For example, when an organization has one set of applications for entering travel expenses, another for approving job requisitions and another for employee self-service transactions, employees are forced to learn three systems, become familiar with differing flows and looks, and perhaps even remember three different user names and passwords. And don’t forget the three separate mobile apps for employees to install on their phones. A single, consolidated platform solves, eliminates or reduces many of these problems.
Finally, consolidated platforms for HR, finance and ERP almost always make cross-functional reporting and analysis faster, better and easier to deploy. With disparate systems, someone (usually IT or consultants) needs to deploy yet another system, a third-party data warehouse and reporting tool, to be able to successfully extract data from each system, map or scrub the data for consistency, and deploy them in a format for users to be able to define and execute company-wide reports. And once again, the reporting tool is another system, with its own user interface, authentication and password to remember. With a single platform for enterprise-wide use, with a single data model, method of data storage, embedded reporting and dashboards, and end-user familiarity the reporting and analysis tasks are simpler and more efficient.
Potential Drawbacks of a Single Platform
Traditionally, when an organization deployed an enterprise-wide platform for all administrative functions, the primary downside for HR leaders and teams was that the HR and talent-management capabilities in these systems were suboptimal when compared to stand-alone or “Best-of-Breed” HR solutions.
This was often the result of enterprise systems that were developed with non-HR functions at the forefront; think of an amazing finance system that had basic HR functionality bolted on, or a leading manufacturing or supply-chain-management solution that added HR capability in a limited fashion. In these kinds of scenarios, and in a time when enterprise-technology decisions were made without much input from HR—IT and the CFO usually led these evaluation and purchase teams—HR was often an afterthought, and therefore, its needs and requirements were not typically granted the same weight and importance as other areas of the business.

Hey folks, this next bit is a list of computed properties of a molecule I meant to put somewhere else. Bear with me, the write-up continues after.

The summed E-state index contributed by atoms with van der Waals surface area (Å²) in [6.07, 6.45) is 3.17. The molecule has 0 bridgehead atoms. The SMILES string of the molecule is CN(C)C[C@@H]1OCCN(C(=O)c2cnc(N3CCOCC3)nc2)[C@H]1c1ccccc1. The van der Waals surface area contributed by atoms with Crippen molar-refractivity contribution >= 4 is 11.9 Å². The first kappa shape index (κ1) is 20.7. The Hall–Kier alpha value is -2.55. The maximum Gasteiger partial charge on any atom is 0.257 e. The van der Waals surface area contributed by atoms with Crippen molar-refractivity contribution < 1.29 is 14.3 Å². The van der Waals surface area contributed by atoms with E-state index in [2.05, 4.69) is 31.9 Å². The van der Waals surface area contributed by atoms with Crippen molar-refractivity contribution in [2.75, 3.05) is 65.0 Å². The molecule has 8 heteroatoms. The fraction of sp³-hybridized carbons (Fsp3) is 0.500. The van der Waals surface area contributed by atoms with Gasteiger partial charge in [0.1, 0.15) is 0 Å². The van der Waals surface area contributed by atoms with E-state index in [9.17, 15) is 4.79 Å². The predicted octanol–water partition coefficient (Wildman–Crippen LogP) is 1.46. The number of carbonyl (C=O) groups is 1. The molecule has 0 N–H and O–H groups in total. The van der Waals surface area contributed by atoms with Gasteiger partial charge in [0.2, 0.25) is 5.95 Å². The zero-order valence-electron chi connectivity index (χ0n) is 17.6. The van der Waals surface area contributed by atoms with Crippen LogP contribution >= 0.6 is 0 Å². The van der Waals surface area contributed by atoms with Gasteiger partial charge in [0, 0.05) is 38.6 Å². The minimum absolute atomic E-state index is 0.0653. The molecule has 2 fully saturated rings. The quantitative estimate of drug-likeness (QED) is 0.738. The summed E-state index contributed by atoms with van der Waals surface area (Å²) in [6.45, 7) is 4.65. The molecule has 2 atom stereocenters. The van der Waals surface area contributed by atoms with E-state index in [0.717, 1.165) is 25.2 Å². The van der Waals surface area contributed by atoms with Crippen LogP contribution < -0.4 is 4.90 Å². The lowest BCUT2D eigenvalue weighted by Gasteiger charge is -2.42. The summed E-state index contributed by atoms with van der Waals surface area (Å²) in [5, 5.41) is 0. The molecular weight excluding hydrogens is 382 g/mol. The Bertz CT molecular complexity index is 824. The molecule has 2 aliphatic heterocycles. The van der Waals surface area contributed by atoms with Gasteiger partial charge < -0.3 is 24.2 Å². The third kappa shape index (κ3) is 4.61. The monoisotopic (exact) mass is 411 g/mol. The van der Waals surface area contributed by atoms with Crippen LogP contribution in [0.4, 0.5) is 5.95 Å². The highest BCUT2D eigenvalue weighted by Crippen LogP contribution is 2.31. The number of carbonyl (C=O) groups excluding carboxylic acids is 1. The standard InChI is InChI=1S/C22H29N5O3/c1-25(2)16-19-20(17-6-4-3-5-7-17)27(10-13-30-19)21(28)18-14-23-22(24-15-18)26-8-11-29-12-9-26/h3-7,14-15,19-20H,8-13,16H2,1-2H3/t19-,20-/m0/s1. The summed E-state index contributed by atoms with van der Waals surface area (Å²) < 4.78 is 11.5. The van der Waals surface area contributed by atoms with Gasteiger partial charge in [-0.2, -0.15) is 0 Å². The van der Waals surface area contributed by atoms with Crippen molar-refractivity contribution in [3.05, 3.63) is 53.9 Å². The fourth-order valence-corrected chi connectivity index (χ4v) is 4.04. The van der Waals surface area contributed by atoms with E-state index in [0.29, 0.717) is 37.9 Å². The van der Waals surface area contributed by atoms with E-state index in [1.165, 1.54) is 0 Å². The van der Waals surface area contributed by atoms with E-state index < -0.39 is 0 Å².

While there are still some elements of truth today in the idea that the most capable “Best-of-Breed” solutions for specific elements of the HR-tech ecosystem often offer more complete solutions for a given area than do the larger, enterprise platforms, the gap has seemed to narrow over the last decade or so, coinciding with widespread cloud adoption of HR and other systems. Much of this was due to HR leading the enterprise in the push to more complete and comprehensive cloud adoption, with finance and ERP usually coming later. Said differently, many of today’s leading enterprise-cloud providers were or are “HR first,” and their cloud HR-solution sets and functionality do not substantially lag behind many of the “Best-of-Breed” solutions.
Please note, that’s a general statement and of course there are many examples in different areas where tailored, specific solutions for applicant tracking or employee recognition, for example, are much more capable and sophisticated than equivalent functionality in enterprise platforms. But my sense in many areas of the HR-tech stack is that these gaps are narrowing and are often narrow enough to not outweigh the benefits that accrue from a combined platform as described above. Of course, every situation is unique, and every company needs to do its own analysis and due diligence when making these extremely important decisions.
There are clearly benefits and strengths for organizations consolidating administrative systems for HR, finance and more on one platform with a single provider. But as noted above, there also can potentially be some negatives, as it’s almost impossible that one set of solutions can meet all of a customer’s primary requirements. But every new solution introduced to the organization’s IT environment introduces new challenges and integrations. This is a complex question and HR leaders have to be extremely well-informed about the benefits, risks and costs of both scenarios in order to help their organization make the best decision.
For insights, expert advice and a chance to meet executives from providers of HR-technology solutions that can help you and your organization succeed, make sure to join us in Las Vegas in September for the 21st Annual HR Technology Conference & Exposition®.